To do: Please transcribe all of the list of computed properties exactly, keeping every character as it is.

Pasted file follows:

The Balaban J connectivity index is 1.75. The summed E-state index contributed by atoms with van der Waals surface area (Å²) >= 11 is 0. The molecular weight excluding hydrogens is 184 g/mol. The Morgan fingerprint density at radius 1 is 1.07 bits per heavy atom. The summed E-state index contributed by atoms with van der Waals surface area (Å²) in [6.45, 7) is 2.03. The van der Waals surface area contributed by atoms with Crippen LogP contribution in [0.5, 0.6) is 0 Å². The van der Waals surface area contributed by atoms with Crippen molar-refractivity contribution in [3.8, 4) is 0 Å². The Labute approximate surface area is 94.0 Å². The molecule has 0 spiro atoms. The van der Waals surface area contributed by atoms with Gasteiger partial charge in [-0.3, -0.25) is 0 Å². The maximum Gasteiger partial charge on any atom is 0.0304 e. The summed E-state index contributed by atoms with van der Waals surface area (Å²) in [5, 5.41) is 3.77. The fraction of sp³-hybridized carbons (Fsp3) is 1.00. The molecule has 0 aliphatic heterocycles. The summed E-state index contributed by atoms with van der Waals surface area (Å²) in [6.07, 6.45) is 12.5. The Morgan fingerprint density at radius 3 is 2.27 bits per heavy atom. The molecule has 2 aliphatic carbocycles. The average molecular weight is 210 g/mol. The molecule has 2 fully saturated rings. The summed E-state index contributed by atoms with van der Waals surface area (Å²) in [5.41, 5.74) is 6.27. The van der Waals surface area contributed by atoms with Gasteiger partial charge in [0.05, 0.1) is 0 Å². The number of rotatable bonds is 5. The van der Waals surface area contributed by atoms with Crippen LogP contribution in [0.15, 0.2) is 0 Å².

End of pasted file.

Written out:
The Balaban J connectivity index is 1.75. The summed E-state index contributed by atoms with van der Waals surface area (Å²) >= 11 is 0. The molecular weight excluding hydrogens is 184 g/mol. The Morgan fingerprint density at radius 1 is 1.07 bits per heavy atom. The summed E-state index contributed by atoms with van der Waals surface area (Å²) in [6.45, 7) is 2.03. The van der Waals surface area contributed by atoms with Crippen LogP contribution in [0.5, 0.6) is 0 Å². The van der Waals surface area contributed by atoms with Crippen molar-refractivity contribution in [3.8, 4) is 0 Å². The Labute approximate surface area is 94.0 Å². The molecule has 0 spiro atoms. The van der Waals surface area contributed by atoms with Gasteiger partial charge in [-0.3, -0.25) is 0 Å². The maximum Gasteiger partial charge on any atom is 0.0304 e. The summed E-state index contributed by atoms with van der Waals surface area (Å²) in [5, 5.41) is 3.77. The fraction of sp³-hybridized carbons (Fsp3) is 1.00. The molecule has 0 aliphatic heterocycles. The summed E-state index contributed by atoms with van der Waals surface area (Å²) in [6.07, 6.45) is 12.5. The Morgan fingerprint density at radius 3 is 2.27 bits per heavy atom. The molecule has 2 aliphatic carbocycles. The average molecular weight is 210 g/mol. The molecule has 2 fully saturated rings. The summed E-state index contributed by atoms with van der Waals surface area (Å²) in [5.41, 5.74) is 6.27. The van der Waals surface area contributed by atoms with Gasteiger partial charge in [0.05, 0.1) is 0 Å². The number of rotatable bonds is 5. The van der Waals surface area contributed by atoms with Crippen LogP contribution in [0.15, 0.2) is 0 Å².